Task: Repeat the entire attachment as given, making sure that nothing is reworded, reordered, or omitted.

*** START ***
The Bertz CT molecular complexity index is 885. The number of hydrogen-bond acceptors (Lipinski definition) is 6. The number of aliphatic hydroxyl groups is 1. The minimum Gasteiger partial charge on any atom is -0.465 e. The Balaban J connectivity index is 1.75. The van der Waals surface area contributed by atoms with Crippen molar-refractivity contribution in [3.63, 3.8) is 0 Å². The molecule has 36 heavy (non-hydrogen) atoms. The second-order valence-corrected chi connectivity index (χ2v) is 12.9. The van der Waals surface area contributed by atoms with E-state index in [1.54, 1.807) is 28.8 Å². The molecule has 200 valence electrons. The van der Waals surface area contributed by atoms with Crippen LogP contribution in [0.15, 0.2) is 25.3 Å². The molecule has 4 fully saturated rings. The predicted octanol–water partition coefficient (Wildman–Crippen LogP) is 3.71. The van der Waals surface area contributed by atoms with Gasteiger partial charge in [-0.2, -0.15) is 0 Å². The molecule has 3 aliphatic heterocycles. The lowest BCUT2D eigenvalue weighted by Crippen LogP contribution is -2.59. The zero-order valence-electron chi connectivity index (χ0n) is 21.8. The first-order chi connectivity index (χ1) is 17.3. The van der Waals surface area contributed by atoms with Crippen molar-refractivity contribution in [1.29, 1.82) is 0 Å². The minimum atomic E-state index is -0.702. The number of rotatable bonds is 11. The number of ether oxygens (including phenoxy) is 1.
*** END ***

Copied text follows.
The Bertz CT molecular complexity index is 885. The number of hydrogen-bond acceptors (Lipinski definition) is 6. The number of aliphatic hydroxyl groups is 1. The minimum Gasteiger partial charge on any atom is -0.465 e. The Balaban J connectivity index is 1.75. The van der Waals surface area contributed by atoms with Crippen molar-refractivity contribution in [3.63, 3.8) is 0 Å². The molecule has 36 heavy (non-hydrogen) atoms. The second-order valence-corrected chi connectivity index (χ2v) is 12.9. The van der Waals surface area contributed by atoms with E-state index in [1.54, 1.807) is 28.8 Å². The molecule has 200 valence electrons. The van der Waals surface area contributed by atoms with Crippen LogP contribution in [0.15, 0.2) is 25.3 Å². The molecule has 4 fully saturated rings. The predicted octanol–water partition coefficient (Wildman–Crippen LogP) is 3.71. The van der Waals surface area contributed by atoms with Gasteiger partial charge in [-0.2, -0.15) is 0 Å². The molecule has 3 aliphatic heterocycles. The lowest BCUT2D eigenvalue weighted by Crippen LogP contribution is -2.59. The zero-order valence-electron chi connectivity index (χ0n) is 21.8. The first-order chi connectivity index (χ1) is 17.3. The van der Waals surface area contributed by atoms with Crippen molar-refractivity contribution in [1.29, 1.82) is 0 Å². The minimum atomic E-state index is -0.702. The number of rotatable bonds is 11. The number of ether oxygens (including phenoxy) is 1.